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Alcohol-induced liver disease
Alpha 1-antitrypsin deficiency
Benign liver tumors
Cholestatic liver disease
Non-alcoholic fatty liver disease
Primary biliary cirrhosis
Primary sclerosing cholangitis
Pancreatic neuroendocrine neoplasms
Familial adenomatous polyposis
Juvenile polyposis syndrome
Small bowel ischemia and infarction
Protein losing enteropathy
Short bowel syndrome (NORD)
Small bowel bacterial overgrowth syndrome
Diverticulosis and diverticulitis
Irritable bowel syndrome
Cleft lip and palate
Congenital diaphragmatic hernia
Diffuse esophageal spasm
Eosinophilic esophagitis (NORD)
Gastroesophageal reflux disease (GERD)
Cyclic vomiting syndrome
Gastric dumping syndrome
Dental caries disease
Gingivitis and periodontitis
Temporomandibular joint dysfunction
Appendicitis: Pathology review
Cirrhosis: Pathology review
Colorectal polyps and cancer: Pathology review
Congenital gastrointestinal disorders: Pathology review
Diverticular disease: Pathology review
Esophageal disorders: Pathology review
Gallbladder disorders: Pathology review
Gastrointestinal bleeding: Pathology review
GERD, peptic ulcers, gastritis, and stomach cancer: Pathology review
Inflammatory bowel disease: Pathology review
Jaundice: Pathology review
Malabsorption syndromes: Pathology review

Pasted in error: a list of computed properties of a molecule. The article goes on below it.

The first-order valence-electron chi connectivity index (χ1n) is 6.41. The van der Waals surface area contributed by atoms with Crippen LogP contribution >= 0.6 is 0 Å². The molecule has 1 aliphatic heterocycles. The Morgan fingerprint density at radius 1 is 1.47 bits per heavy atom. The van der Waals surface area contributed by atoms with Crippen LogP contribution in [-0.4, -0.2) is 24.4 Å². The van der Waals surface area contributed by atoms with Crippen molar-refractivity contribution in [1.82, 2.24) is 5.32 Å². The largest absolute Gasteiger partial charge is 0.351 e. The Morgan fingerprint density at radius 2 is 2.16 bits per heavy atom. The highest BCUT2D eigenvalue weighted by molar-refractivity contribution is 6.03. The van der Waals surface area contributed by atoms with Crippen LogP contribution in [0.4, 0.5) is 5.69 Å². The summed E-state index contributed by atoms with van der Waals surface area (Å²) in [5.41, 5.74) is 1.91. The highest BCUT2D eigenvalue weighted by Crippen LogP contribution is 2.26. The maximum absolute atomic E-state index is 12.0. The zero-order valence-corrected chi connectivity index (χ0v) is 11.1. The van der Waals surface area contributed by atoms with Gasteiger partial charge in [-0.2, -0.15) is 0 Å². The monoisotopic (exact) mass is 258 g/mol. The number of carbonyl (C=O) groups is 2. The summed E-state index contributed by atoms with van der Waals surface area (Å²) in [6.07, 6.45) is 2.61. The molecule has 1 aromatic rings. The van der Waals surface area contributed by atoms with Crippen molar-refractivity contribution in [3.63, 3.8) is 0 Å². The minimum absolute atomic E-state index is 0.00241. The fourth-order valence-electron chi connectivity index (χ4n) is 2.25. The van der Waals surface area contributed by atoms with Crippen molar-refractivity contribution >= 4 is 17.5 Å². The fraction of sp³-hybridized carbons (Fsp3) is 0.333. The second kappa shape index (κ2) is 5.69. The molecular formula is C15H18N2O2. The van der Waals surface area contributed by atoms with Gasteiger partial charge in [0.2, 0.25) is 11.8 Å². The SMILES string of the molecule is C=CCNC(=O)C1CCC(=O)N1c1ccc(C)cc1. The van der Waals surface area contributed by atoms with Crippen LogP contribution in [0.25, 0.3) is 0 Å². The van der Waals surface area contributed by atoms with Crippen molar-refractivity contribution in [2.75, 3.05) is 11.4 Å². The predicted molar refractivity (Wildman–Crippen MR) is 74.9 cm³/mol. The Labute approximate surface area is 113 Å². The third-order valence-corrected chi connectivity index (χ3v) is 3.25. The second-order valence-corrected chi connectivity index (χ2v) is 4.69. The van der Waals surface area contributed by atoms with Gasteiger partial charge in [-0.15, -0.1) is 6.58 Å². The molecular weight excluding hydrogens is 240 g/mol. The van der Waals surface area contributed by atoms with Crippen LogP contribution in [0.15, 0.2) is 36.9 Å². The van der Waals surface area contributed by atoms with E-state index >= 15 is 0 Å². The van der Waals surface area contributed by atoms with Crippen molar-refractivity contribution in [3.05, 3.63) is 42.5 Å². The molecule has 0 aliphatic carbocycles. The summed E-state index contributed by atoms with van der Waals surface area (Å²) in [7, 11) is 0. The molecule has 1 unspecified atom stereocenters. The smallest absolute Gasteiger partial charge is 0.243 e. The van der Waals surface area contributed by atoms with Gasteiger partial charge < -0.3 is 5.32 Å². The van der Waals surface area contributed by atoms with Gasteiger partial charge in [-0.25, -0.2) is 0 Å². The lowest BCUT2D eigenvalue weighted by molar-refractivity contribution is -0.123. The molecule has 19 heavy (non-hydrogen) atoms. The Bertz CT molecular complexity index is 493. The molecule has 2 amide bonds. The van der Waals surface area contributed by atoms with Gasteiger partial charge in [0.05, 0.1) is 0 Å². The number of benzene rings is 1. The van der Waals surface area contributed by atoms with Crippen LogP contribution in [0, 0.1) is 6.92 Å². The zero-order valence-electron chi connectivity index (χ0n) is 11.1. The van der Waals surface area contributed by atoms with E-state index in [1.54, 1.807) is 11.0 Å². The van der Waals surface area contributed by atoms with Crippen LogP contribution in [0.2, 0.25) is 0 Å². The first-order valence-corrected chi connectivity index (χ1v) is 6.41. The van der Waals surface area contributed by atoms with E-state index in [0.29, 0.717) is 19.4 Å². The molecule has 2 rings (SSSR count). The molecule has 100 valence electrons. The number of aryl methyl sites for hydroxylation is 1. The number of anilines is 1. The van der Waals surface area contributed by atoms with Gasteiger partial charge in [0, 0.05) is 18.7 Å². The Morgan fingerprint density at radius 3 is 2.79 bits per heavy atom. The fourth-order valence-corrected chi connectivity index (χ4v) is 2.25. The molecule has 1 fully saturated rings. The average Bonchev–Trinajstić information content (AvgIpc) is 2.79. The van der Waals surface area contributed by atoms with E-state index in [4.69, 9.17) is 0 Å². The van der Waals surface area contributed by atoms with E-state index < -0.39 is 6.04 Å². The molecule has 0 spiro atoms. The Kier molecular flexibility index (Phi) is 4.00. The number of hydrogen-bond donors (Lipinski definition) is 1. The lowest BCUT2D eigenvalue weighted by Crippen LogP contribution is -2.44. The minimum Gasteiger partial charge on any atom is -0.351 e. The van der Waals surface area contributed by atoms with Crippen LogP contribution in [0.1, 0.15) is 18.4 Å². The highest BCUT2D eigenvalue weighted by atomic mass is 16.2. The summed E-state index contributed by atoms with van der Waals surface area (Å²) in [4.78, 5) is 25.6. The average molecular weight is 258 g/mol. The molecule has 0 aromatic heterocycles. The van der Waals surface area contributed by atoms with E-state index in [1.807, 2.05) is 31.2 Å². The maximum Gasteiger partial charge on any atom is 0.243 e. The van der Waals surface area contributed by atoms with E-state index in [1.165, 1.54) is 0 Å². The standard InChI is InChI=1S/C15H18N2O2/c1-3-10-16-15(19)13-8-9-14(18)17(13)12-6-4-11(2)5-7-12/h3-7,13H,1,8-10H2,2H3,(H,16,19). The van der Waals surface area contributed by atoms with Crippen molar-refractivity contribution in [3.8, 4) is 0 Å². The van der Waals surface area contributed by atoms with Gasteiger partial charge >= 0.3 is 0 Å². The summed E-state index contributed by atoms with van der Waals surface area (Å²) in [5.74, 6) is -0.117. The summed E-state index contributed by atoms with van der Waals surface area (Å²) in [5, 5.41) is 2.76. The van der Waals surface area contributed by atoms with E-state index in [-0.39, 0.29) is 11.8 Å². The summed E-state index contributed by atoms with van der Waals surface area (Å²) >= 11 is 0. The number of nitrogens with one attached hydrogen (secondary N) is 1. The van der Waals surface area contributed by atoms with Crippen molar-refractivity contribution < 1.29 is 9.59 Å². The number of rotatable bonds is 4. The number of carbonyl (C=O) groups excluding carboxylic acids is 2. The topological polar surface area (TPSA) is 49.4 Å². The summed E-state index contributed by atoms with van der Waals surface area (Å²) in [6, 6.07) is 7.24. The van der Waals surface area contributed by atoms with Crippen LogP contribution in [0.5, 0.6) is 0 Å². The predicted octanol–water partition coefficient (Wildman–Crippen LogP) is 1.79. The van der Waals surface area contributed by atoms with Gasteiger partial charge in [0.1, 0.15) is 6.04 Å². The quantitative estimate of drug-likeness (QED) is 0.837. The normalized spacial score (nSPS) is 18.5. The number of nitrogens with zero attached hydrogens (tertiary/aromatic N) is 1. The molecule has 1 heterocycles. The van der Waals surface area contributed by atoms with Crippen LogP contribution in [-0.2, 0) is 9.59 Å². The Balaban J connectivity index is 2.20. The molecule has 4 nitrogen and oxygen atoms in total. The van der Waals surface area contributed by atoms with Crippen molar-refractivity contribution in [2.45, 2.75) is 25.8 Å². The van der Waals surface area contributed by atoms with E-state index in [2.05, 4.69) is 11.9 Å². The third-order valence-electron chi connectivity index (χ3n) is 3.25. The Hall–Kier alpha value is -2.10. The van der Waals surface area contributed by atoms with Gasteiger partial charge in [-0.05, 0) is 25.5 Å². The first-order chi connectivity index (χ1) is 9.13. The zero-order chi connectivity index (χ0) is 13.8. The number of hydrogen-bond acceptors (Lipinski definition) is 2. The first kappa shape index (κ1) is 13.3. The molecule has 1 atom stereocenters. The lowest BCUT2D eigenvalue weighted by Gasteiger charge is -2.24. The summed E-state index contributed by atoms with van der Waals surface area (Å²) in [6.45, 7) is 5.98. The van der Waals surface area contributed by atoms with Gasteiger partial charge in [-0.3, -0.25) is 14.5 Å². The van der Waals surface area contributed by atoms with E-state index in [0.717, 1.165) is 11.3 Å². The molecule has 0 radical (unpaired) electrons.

Neuroendocrine tumors of the gastrointestinal system: Pathology review
Pancreatitis: Pathology review
Viral hepatitis: Pathology review
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Aphthous ulcers, often called canker sores, are painful inflammatory lesions or spots on the inside of the mouth.
Most often, people develop minor aphthous ulcers, which is where the lesions are a few millimeters across, round or oval in shape, and disappear within a week.
There are also two other unusual variations, however, major aphthous ulcers and herpetiform ulcers, which are much more severe and debilitating.
The underlying cause of this inflammatory disease is not well understood. One theory suggests tissue specific autoimmunity, where a localized cell-mediated immune reaction happens in the oral mucosa creating an accumulation of T-cells, specifically T helper cells Th1 cells, and macrophages, as well as chemokines like interferon-gamma and tumor necrosis factor.
Aphthous ulcers typically arise, either singly, or a few at a time, on the inside of the lips and cheeks or under the tongue.
Initially there is a small raised bump of inflammation in your mouth, and as it heals it turns into an ulcer covered by a fibrous membrane “cap” that looks yellowish-white or gray with well defined margins.
The ulcer is typically surrounded by a characteristic red halo due to inflammation in neighbouring blood vessels.
Aphthous ulcers are usually mildly painful and annoying, with individual lesions measuring a few millimeters across and healing within 7 to 10 days without scarring. And these usually recur 3-4 times per year.
There are some variations on this general pattern. Some individuals have recurrent aphthous ulcers which is where the recurrence is more frequent - sometimes each month, and this starts during childhood and resolves around age 40.
Another variation is major aphthous ulcers which describes lesions that measure over one centimeter in size and are generally more painful, last longer, and recur frequently.
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